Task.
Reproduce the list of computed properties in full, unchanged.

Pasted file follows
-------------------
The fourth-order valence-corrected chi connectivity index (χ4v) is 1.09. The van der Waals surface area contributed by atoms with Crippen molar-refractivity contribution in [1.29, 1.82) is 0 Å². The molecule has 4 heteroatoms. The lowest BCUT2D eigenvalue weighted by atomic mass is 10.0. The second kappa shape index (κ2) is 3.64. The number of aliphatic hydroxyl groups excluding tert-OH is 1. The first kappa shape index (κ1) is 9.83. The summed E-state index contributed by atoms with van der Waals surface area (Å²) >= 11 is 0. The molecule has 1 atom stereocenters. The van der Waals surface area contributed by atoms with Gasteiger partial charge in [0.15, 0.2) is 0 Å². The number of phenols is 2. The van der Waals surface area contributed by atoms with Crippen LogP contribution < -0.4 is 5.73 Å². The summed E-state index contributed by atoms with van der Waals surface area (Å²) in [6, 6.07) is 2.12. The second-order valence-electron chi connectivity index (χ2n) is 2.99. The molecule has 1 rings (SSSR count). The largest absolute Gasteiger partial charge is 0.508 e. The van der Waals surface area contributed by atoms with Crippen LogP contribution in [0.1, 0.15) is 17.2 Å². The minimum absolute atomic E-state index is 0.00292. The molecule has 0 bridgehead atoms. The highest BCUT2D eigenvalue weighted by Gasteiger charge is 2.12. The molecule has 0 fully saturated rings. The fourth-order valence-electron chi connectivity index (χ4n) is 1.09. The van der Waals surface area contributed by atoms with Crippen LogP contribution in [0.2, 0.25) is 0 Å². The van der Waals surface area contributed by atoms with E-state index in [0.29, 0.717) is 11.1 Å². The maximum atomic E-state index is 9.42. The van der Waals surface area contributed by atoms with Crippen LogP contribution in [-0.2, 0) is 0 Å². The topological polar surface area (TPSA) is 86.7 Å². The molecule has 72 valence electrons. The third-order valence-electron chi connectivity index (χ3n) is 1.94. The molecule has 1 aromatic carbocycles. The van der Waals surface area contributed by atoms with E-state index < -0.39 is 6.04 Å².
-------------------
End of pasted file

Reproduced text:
The fourth-order valence-corrected chi connectivity index (χ4v) is 1.09. The van der Waals surface area contributed by atoms with Crippen molar-refractivity contribution in [1.29, 1.82) is 0 Å². The molecule has 4 heteroatoms. The lowest BCUT2D eigenvalue weighted by atomic mass is 10.0. The second kappa shape index (κ2) is 3.64. The number of aliphatic hydroxyl groups excluding tert-OH is 1. The first kappa shape index (κ1) is 9.83. The summed E-state index contributed by atoms with van der Waals surface area (Å²) >= 11 is 0. The molecule has 1 atom stereocenters. The van der Waals surface area contributed by atoms with Gasteiger partial charge in [0.15, 0.2) is 0 Å². The number of phenols is 2. The van der Waals surface area contributed by atoms with Crippen LogP contribution < -0.4 is 5.73 Å². The summed E-state index contributed by atoms with van der Waals surface area (Å²) in [6, 6.07) is 2.12. The second-order valence-electron chi connectivity index (χ2n) is 2.99. The molecule has 1 rings (SSSR count). The largest absolute Gasteiger partial charge is 0.508 e. The van der Waals surface area contributed by atoms with Crippen LogP contribution in [0.1, 0.15) is 17.2 Å². The minimum absolute atomic E-state index is 0.00292. The molecule has 0 bridgehead atoms. The highest BCUT2D eigenvalue weighted by Gasteiger charge is 2.12. The molecule has 0 fully saturated rings. The fourth-order valence-electron chi connectivity index (χ4n) is 1.09. The van der Waals surface area contributed by atoms with Crippen LogP contribution in [0.2, 0.25) is 0 Å². The van der Waals surface area contributed by atoms with E-state index in [0.29, 0.717) is 11.1 Å². The maximum atomic E-state index is 9.42. The van der Waals surface area contributed by atoms with Crippen LogP contribution in [-0.2, 0) is 0 Å². The topological polar surface area (TPSA) is 86.7 Å². The molecule has 72 valence electrons. The third-order valence-electron chi connectivity index (χ3n) is 1.94. The molecule has 1 aromatic carbocycles. The van der Waals surface area contributed by atoms with E-state index < -0.39 is 6.04 Å².